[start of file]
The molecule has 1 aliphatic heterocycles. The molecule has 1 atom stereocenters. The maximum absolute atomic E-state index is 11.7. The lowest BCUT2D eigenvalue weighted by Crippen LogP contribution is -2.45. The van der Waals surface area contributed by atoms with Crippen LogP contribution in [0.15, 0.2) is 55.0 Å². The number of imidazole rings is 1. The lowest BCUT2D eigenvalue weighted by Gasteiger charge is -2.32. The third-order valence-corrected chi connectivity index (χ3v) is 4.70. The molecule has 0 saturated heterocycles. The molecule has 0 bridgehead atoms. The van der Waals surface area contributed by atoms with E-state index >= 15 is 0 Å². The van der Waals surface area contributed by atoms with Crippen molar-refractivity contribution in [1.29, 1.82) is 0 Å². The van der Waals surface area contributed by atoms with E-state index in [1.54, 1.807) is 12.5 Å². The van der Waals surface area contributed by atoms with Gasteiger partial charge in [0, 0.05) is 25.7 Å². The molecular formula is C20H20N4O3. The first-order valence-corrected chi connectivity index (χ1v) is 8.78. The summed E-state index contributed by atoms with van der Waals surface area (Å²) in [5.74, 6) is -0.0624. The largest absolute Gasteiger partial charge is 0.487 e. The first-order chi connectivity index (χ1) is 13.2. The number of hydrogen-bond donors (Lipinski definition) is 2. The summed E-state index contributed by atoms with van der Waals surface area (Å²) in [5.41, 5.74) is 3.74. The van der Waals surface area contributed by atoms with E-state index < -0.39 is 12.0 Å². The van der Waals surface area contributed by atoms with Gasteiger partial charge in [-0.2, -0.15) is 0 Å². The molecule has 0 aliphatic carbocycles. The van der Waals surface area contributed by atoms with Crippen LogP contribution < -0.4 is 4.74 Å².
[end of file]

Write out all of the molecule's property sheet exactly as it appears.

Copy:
The molecule has 1 aliphatic heterocycles. The molecule has 1 atom stereocenters. The maximum absolute atomic E-state index is 11.7. The lowest BCUT2D eigenvalue weighted by Crippen LogP contribution is -2.45. The van der Waals surface area contributed by atoms with Crippen LogP contribution in [0.15, 0.2) is 55.0 Å². The number of imidazole rings is 1. The lowest BCUT2D eigenvalue weighted by Gasteiger charge is -2.32. The third-order valence-corrected chi connectivity index (χ3v) is 4.70. The molecule has 0 saturated heterocycles. The molecule has 0 bridgehead atoms. The van der Waals surface area contributed by atoms with E-state index >= 15 is 0 Å². The van der Waals surface area contributed by atoms with Crippen molar-refractivity contribution in [1.29, 1.82) is 0 Å². The van der Waals surface area contributed by atoms with E-state index in [1.54, 1.807) is 12.5 Å². The van der Waals surface area contributed by atoms with Gasteiger partial charge in [0, 0.05) is 25.7 Å². The molecular formula is C20H20N4O3. The first-order valence-corrected chi connectivity index (χ1v) is 8.78. The summed E-state index contributed by atoms with van der Waals surface area (Å²) in [5.74, 6) is -0.0624. The largest absolute Gasteiger partial charge is 0.487 e. The first-order chi connectivity index (χ1) is 13.2. The number of hydrogen-bond donors (Lipinski definition) is 2. The summed E-state index contributed by atoms with van der Waals surface area (Å²) in [5.41, 5.74) is 3.74. The van der Waals surface area contributed by atoms with E-state index < -0.39 is 12.0 Å². The van der Waals surface area contributed by atoms with Gasteiger partial charge in [-0.2, -0.15) is 0 Å². The molecule has 0 aliphatic carbocycles. The van der Waals surface area contributed by atoms with Crippen LogP contribution < -0.4 is 4.74 Å².